Stephan Schwartz, one of the world's experts on the practical applications of remote viewing (RV), was the main guest on Monday night. The ability to process signals, such as used in RV, dates back to ancient times, Schwartz said. But what separates RV from other psychic methods is that the results can be "submitted to rigorous analysis," he said.
Schwartz differentiated his work from certain other remote viewers who he described as making "flamboyant predictions that have problematic validity." He said that about 50% of the material that stems from an RV session can't be verified. But of the 50% that can, 75% of that information has been shown to be accurate. Targets can be in the past or the future, as "time and distance don't matter." The process, he explained, taps into an aspect that "exists outside of time/space."
Towards that end, Schwartz has been conducting a long-standing remote viewing experiment about what life will be like in the year 2050. One prediction, that has been cross-correlated among his viewers, is that there will not be a population explosion, but rather "not enough people being born," though apparently not due to the results of war. Along with the other founders of RV including Ingo Swann, Schwartz will be giving a live presentation at the Remote Viewing Conference being held later this month in Virginia Beach from October 30- November 2.
Exploring Altered Consciousness
intrepid researcher and remote viewer, Stephan Schwartz spent a week undergoing the "Gateway Voyage," at the Monroe Institute, which he documented in his article The Path of Sound. The program, he writes, involved the passage through various states of states of altered consciousness that are achieved through listening to tapes developed by the late Bob Monroe (who had become known for his out-of-body experiences).
Voyagers at the Institute should not expect Holiday Inn-style accommodations. But then they didn't come here to watch HBO and lounge by a swimming pool. CHEC Units (Controlled Holistic Environmental Chambers) were just big enough for a single bed and small cabinet, Schwartz reported. However, each room was set up as a receptacle for the tapes, with headphones and "and a control panel for sound and light built into the wall." The tapes, which are a core part of the Voyage, employ Monroe's "Hemi-Sync" process, a combination of beats, tones, and verbal guidance, that interact particularly with the Theta and Delta brain waves, "which are associated with creative breakthroughs and spiritual epiphanies," Schwartz was informed.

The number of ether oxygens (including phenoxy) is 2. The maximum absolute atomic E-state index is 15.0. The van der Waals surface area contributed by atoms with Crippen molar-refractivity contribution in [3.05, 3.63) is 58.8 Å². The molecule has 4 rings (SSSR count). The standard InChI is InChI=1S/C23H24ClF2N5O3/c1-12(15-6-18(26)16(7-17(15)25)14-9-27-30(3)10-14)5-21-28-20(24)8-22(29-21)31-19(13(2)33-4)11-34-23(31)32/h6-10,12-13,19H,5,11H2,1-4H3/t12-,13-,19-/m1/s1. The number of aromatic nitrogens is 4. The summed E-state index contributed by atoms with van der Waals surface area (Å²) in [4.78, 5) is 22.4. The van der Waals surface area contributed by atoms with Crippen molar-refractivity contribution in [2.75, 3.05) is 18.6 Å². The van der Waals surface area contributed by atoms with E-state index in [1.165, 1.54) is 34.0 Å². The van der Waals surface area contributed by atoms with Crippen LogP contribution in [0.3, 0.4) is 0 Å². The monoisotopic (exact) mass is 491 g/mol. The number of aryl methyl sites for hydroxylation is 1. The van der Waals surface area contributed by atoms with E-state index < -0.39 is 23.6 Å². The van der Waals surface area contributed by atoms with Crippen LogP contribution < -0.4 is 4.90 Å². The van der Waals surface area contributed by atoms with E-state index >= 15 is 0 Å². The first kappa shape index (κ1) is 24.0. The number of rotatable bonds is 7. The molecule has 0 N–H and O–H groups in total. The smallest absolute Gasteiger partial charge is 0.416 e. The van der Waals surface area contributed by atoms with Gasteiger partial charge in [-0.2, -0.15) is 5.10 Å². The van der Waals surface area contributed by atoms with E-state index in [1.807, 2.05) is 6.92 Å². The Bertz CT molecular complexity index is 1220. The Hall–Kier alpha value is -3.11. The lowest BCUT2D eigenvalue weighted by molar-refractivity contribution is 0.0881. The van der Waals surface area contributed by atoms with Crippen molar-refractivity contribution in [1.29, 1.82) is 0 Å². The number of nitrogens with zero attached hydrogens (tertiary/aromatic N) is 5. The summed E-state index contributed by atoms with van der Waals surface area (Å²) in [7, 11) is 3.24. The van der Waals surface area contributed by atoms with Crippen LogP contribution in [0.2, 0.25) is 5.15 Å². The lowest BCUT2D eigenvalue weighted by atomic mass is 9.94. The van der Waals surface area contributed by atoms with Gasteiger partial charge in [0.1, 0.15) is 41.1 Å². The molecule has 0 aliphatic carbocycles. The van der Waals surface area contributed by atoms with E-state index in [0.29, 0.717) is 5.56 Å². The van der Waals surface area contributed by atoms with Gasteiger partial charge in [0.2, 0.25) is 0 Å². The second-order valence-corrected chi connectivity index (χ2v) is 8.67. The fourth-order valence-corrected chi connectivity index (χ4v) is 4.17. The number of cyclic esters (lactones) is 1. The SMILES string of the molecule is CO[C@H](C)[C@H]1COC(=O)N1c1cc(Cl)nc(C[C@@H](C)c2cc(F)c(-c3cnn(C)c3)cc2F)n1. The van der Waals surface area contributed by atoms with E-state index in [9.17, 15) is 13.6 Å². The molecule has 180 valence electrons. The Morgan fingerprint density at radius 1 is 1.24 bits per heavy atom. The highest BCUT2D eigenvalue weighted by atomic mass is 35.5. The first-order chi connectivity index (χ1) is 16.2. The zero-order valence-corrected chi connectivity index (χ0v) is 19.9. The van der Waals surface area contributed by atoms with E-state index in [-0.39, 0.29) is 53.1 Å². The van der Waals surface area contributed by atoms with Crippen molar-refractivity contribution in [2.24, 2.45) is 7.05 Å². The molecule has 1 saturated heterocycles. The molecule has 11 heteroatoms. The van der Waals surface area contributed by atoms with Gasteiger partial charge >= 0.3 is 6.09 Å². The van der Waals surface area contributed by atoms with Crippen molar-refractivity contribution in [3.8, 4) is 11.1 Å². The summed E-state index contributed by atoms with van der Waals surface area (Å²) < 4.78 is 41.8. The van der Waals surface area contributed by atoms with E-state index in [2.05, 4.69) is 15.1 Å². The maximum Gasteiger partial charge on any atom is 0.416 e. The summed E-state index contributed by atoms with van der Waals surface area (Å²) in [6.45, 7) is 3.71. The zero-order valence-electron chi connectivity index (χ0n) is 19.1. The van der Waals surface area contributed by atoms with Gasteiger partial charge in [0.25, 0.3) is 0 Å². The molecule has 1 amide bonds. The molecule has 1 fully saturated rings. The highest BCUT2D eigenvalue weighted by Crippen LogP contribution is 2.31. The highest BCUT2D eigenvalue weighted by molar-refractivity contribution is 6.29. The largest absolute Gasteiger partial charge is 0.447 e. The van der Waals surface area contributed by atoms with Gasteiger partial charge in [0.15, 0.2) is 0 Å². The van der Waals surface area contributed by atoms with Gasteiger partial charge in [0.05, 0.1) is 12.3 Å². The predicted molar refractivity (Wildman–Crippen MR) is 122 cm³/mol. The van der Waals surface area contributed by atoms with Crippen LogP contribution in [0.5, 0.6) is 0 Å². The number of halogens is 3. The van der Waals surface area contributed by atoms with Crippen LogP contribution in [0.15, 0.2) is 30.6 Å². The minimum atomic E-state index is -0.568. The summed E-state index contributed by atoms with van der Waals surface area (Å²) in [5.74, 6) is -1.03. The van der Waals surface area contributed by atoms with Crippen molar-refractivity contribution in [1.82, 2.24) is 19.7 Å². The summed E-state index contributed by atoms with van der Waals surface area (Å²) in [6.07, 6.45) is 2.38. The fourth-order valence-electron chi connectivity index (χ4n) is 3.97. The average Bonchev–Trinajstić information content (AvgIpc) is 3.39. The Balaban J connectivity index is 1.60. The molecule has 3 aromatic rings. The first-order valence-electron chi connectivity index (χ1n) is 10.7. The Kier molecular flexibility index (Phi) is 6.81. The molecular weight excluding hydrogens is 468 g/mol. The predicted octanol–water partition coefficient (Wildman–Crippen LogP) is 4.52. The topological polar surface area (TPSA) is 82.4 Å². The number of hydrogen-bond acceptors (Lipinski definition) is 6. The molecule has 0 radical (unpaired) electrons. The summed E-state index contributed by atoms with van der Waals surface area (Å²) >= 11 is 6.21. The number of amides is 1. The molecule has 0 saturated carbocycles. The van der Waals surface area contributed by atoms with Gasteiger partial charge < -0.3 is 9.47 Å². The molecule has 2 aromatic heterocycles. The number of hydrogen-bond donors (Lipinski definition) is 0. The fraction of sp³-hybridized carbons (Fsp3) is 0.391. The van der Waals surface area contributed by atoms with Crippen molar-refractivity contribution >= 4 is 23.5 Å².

Participants pass through various "Focus" stages, ending at Focus 21, which is said to offer a "beyond time-space" experience. Towards the end of the week, Schwartz had arrived there: "I am in a space where 'I' gave almost ceased to exist. I can hear and see nothing…Then I become aware that I am somewhere, and I can see even though my eyes are still closed." Schwartz concluded that the Gateway Voyage is not so much about having OBE's, but rather learning a non-religious meditative technique based on sound. "If I had never meditated, this experience would have taken me to states of consciousness normally not reached until you had meditated regularly for about six years — at least in my case," he concluded.
Alaskan Mystery Update
First hour guest, author Nick Begich gave an update on the strange mystery of trees being snapped off like toothpicks in a football field-sized area in his home state of Alaska. Begich speculated that one explanation for the mystery was that it was a result of a "micro-burst" storm that may have been brought on by an experiment with Project HAARP, which is known to be able to manipulate jet streams. He also commented that "energy weapons" such as Tesla ascribed could be involved, and/or tested out in low population density areas in Alaska.
Edgar Evans Cayce
In a special segment, George played a taped interview he recently conducted with Edgar Evans Cayce, the 84-year old son of the great psychic Edgar Cayce. He said his father was an "ordinary natural person," who believed the future was not fixed. Evans Cayce, who is on the board of A.R.E., commented that the recent discovery of megaliths found off Cuba, could turn out to be evidence for the claims his father had made about the civilization of Atlantis.
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